Adding another skill to their repertoire can also allow them to pursue multiple interests if they aren’t yet fixed on a certain career.

What Is a College Minor?

A minor is a secondary area of concentration. It can complement or enhance a student’s major, or it can be totally different from it.

A minor is not required for all degrees and does not yield a degree in and of itself, although some schools and departments require at least one minor to graduate.

While a major typically requires around 40-60 semester credit hours of subject-specific courses to complete, a minor is generally limited to only 15-18.

Students can choose to undertake a minor because they are attracted to another field of study but do not want to take on another major. As minors require fewer credits, some students even choose to attain multiple minors.

Students may also choose another area of concentration instead of taking random electives or courses to attain credits toward their degree.

Most students won’t add any additional hours to their degree plan if they choose to pick up a minor, as they can use the elective hours required by their university to work towards their minor.

What Is a Double Major?

Choosing an additional major means graduating with one degree in the two fields of study.  grees. Students who choose to double major will need to satisfy all the requirements for both. An example would be a B.A. in accounting and political science.

It’s important to note how this differs from a dual degree, in which students receive two credentials in distinct fields. For example, someone might simultaneously earn a B.S. in physics and a B.S. in statistics.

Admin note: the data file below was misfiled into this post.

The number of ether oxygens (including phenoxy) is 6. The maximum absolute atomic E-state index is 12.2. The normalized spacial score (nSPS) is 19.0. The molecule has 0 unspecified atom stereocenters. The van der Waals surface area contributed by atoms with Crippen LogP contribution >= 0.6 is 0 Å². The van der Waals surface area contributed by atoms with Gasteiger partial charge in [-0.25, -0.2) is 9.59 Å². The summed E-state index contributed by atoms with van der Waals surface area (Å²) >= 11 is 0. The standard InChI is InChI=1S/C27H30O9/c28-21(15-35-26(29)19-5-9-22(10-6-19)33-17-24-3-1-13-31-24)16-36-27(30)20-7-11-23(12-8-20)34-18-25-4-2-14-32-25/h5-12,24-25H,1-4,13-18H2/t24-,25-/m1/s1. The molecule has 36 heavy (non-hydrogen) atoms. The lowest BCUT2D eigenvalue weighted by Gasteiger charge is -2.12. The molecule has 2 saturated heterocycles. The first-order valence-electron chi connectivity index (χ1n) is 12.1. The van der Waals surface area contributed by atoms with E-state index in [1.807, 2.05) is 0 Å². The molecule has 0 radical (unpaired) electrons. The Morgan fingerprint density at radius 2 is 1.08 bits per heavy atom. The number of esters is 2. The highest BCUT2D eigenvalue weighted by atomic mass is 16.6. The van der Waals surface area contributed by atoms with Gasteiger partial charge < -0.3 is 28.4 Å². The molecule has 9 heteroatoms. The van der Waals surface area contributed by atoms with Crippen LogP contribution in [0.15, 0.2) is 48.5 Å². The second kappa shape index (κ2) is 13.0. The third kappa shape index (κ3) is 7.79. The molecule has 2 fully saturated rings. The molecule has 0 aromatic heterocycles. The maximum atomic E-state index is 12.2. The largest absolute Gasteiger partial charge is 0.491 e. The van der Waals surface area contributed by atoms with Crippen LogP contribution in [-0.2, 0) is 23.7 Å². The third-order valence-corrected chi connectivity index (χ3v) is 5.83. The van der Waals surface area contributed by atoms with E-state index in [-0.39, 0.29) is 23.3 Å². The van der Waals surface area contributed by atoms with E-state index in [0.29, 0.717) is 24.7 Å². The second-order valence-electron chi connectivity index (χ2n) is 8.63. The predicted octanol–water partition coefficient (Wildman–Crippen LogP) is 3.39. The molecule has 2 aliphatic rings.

Students may choose a second major with similar degree requirements to their first one, and so some or many of the courses crossover and count toward both majors.

Common college double major combinations include education and psychology, economics and business, or engineering and mathematics. However, choosing two majors with completely different requirements (such as chemistry and criminal justice, for example), will be more challenging.

Double majoring is a consequential decision, and students who plan on double majoring should make their decision early on so they can map out how to meet all the requirements.

Although double majoring doesn’t in and of itself increase the total amount of required hours for a bachelor’s degree, it is common for students who double major to take extra time to meet all the requirements.

A double major will decrease the flexibility of their course schedule, and it will make it even more important for them to pass all of their classes so they can complete the required courses.

There are many advantages to getting a double major as well. The extra major can expand the opportunities they are offered in the job market, and give graduates a backup plan if they want to change career paths.

Obtaining a double major will also prove to employers that candidates have strong time management skills and are adaptable to challenging situations.

Undergraduate vs. Graduate Majors

There is quite a difference between an undergraduate and graduate field of study. The biggest difference is that undergraduate major curriculum involves courses in a wide array of subjects, while a graduate program does not.

Additionally, an undergraduate major mostly entails coursework, while a graduate major usually requires a great deal of research.

Keep in mind that graduate students can also be affected by impacted majors.

How College Majors Prepare Students for Jobs

Pursuing a major shows a number of things such as perseverance, dedication, and aptitude to master an area of study that appeals to future employers. Students who have their eyes on a certain career will want a major that is related to their dream job.